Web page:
Alex Beall is a freelance writer based in California.
It's election season, and employees are bound to discuss the candidates and the issues. Sometimes these conversations can get heated, creating a delicate balancing act for managers who seek to welcome diverse viewpoints while ensuring productivity and civility in the workplace. Having smart policies in place will help keep the political heat to a minimum in the office.
With election season in full swing, political talk and activity may seep into the office corridors. Managers have the delicate task of regulating political expression while supporting diverse viewpoints, ensuring an inclusive culture, and nurturing camaraderie among staff.
It's a tricky position: Managers and HR departments need to decide when to let diverse views exist in the open and when to shut them down. Barbara Mitchell, a human resources management consultant and Association CareerHQ's "Ask the Expert" blogger, says this balance is difficult to strike and depends just as much on proper discernment as on official policies and guidelines.
"You certainly don't want to cut your employees off from having conversations with each other, but you want to make sure that conflict does not arise just as you would in any workplace situation," she says.
Managers need to be observant and prepared for when controversial topics come into conversations. When the discussion becomes heated and starts to hinder work, managers may need to ask the employees to end their conversation or to take it outside the office if they wish to continue.
People just disagree on things, but in the workplace, if it causes work to be interfered with, then it's not appropriate.—Barbara Mitchell, Association CareerHQ "Ask the Expert" blogger
"It's not just political. It can be sports-related. It can be religious issues," Mitchell says. "People just disagree on things, but in the workplace, if it causes work to be interfered with, then it's not appropriate."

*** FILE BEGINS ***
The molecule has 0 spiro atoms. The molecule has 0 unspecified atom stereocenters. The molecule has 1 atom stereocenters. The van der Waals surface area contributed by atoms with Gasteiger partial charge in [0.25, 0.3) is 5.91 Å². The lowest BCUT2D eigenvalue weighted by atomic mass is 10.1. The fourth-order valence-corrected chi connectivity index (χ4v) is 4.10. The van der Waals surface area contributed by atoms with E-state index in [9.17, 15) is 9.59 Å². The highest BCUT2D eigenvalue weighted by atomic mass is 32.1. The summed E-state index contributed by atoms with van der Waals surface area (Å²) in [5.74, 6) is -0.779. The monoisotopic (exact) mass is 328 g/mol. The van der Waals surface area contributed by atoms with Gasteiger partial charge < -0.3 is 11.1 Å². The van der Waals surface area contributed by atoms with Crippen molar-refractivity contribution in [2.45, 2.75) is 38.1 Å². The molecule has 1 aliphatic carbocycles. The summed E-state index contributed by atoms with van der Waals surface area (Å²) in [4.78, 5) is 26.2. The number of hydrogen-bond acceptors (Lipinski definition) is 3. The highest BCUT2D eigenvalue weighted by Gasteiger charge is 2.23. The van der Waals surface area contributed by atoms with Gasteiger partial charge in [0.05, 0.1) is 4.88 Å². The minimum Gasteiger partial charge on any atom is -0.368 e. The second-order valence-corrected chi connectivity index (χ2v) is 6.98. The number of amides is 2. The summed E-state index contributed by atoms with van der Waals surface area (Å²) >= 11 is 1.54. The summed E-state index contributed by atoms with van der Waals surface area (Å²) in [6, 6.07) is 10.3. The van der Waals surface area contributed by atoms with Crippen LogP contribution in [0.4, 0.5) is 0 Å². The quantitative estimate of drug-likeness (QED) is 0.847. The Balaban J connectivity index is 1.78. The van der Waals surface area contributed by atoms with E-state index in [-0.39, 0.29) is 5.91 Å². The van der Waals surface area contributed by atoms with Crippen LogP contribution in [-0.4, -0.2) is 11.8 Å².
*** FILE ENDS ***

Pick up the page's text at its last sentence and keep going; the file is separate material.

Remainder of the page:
While policies regarding political expression can help limit conflict, they can also seem at odds with efforts to encourage people of diverse backgrounds with different experiences to share their viewpoints—a critical component of workplace inclusivity. So, when policies are implemented, they should apply to all controversial topics rather than single out political talk.
Mitchell's preferred approach is to create a values statement that clearly outlines the expectation of mutual respect in the office, making it part of the workplace culture. Managers should regularly remind employees of the organization's values during meetings, and the statement should be posted in plain view, she says.
But this issue isn't limited to chatter. Political expression can come in the form of T-shirts, hats, buttons, and posters, none of which should be specifically banned, Mitchell says. If managers want to keep clothing supporting a candidate out of the workplace, they should do so by including a line in the office dress code prohibiting clothing with writing.
Similarly, if employees are permitted to decorate their workspaces, they should be free to include political decor—until it starts to create division in the office. "If that political poster is causing people to scream and yell at each other, then it becomes a management issue," Mitchell says.
Employers are free to limit or bar political speech, as employees don't have First Amendment rights in the workplace, says Jim Kahl, a partner at Whiteford Taylor Preston and political law expert. But that's not necessarily the best tactic.
Kahl says that a complete ban on political talk doesn't work because it is difficult to monitor all office interactions, but managers could still ban political posters and clothing (with the exception of union-related buttons and pins in a unionized workplace). Whatever the policy may be, Kahl emphasizes that the key to managing a diversity of views is thorough, balanced enforcement.
"Certainly [management] would want to make sure if they're enforcing that kind of policy, it's done in an even manner, and that it's not just enforced on one side of the aisle or the other," he says.
Kahl says managers need to uphold a code of decorum, and just because the situation involves politics doesn't mean a manager should be less inclined to step in when needed to remind employees of what behavior is appropriate in the workplace.
"It's important for employers that whatever kind of speech [employees] engage in in the workplace, whether it's political speech or not political speech, it must be respectful of the views of other employees," Kahl says.
In addition, organizations should have clear guidelines regarding political activity in the workplace to protect themselves, Kahl says. The use of organizational resources to support political campaigns is illegal, and if an employee uses too many office resources or on-the-clock hours for political work, the organization will be liable.